Friday, December 27, 2013

Christmas Carol Murder by Leslie Meier

This is the 20th Lucy Stone book. I like this series but I felt I was getting preached at.  We all know how hard this economic downturn has been with people losing their jobs or having hours cut.  People losing houses due to either loss of a job or bad loans. Even the people in Tinker's Cove were affected. Along with that story line which Lucy wrote a story for the Pennysaver, we have Lucy in a town production of Dickens' A Christmas Carol, which also parallels people in the town.

I wonder if Meier is just running out of ideas. Obviously, this was not my favorite book in this series.

Summary from the author's site:
It’s Christmas in Tinker’s Cove, Maine, and Lucy Stone is excited about her acting debut in the town’s production of A Christmas Carol. But a real life Scrooge has everyone feeling frosty, and with a murderer on the loose, Lucy will have to unwrap her sleuthing skills faster than she can say, “Bah! Humbug!”
Lucy normally loves planning for the holidays, but this year, Tinker’s Cove has fallen on hard times. With so many residents struggling to make ends meet, Christmas festivities are a luxury some can’t afford. But the story’s not so bleak at Downeast Mortgage, whose tightfisted owners, Jake Marlowe and Ben Scribner, are raking in profits from everyone’s misfortune. Half the town is in their debt, so when the miserly Marlowe is murdered, the mourners are few and the suspects are many. . .
It’s hard to feel merry amidst all the yuletide chaos. Between her reporting duties at the Pennysaver and nightly rehearsals for the Christmas play, Lucy hardly has time to search for a killer–especially one whose victim left behind so many possible culprits. Scribner believes Marlowe’s ghost has come to warn him of his own impending demise, and when he starts receiving death threats, Lucy wonders if there’s more to the omen than the ravings of a bitter old pinchpenny. . .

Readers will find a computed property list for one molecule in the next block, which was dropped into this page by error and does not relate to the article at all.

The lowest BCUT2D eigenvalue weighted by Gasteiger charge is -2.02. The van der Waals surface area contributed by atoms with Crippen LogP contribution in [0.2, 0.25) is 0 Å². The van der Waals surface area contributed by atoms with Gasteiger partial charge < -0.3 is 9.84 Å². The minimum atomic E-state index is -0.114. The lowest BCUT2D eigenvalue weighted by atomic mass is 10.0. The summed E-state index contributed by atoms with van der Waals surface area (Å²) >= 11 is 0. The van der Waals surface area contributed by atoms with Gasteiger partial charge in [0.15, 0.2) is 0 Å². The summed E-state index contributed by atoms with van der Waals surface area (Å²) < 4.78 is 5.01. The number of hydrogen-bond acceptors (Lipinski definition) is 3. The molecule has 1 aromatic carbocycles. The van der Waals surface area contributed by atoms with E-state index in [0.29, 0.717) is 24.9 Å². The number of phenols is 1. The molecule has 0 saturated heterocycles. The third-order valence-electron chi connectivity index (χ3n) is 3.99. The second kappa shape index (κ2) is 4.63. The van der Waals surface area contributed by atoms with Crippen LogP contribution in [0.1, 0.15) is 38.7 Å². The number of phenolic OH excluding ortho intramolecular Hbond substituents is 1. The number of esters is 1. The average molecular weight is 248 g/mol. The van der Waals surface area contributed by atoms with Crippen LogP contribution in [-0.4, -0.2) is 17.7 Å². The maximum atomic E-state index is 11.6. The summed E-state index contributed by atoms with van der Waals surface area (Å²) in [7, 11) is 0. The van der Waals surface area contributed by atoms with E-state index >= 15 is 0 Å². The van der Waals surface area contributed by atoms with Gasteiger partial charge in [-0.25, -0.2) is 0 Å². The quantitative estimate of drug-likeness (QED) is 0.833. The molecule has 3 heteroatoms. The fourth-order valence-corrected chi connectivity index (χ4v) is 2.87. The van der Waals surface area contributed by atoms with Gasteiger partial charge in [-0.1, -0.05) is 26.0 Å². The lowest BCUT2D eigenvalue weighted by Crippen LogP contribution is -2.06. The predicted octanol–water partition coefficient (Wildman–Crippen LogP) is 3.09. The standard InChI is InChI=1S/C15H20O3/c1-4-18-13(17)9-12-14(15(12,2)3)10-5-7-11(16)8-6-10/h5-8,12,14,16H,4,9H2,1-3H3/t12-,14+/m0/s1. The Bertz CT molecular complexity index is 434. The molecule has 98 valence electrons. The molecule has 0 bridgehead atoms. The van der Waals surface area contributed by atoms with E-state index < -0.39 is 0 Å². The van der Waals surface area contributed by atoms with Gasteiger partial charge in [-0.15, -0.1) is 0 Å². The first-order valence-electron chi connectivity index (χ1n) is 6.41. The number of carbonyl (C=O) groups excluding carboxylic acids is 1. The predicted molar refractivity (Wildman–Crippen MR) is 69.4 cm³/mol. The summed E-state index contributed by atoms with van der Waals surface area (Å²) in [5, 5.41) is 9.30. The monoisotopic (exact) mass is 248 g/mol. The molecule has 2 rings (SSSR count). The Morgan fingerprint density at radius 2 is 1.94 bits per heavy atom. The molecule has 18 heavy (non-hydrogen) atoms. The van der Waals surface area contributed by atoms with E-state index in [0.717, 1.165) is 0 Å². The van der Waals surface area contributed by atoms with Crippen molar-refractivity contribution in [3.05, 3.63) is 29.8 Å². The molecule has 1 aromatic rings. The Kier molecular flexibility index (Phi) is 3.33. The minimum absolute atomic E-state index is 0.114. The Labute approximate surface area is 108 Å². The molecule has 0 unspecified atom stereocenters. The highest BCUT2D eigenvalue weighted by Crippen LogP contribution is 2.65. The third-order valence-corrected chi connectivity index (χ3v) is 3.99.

Can Lucy solve the case and deck the halls before the killer strikes again? In a season of giving, receiving a deadly Christmas present is definitely not what Lucy had on her wish list this year. . .

Excerpt:

CHAPTER 1

When the first foreclosure sale of the Great Recession took place in Tinker's Cove, Maine, Pennysaver reporter Lucy Stone expected a scene right out of a silent movie. The auctioneer would be a slimy sort of fellow who ran his fingers along his waxed and curled mustache and cackled evilly, the banker would be a chubby chap whose pocket watch dangled from a thick gold chain stretched across his round stomach, and a burly sheriff would be forcibly evicting a noticeably hungry and poorly clad family from their home while his deputies tossed furniture and personal belongings onto the lawn.
The reality, which she discovered when she joined a small group of people gathered in front of a modest three-bedroom ranch, was somewhat different. For one thing, the house was vacant. The home owners had left weeks ago, according to a neighbor. "When Jim lost his job at the car dealership they realized they couldn't keep up the payments on Patty's income—she was a home health aide—so they packed up their stuff and left. Patty's mom has a B and B on Cape Cod, so she's going to help out there, and Jim's got himself enrolled in a nursing program at a community college."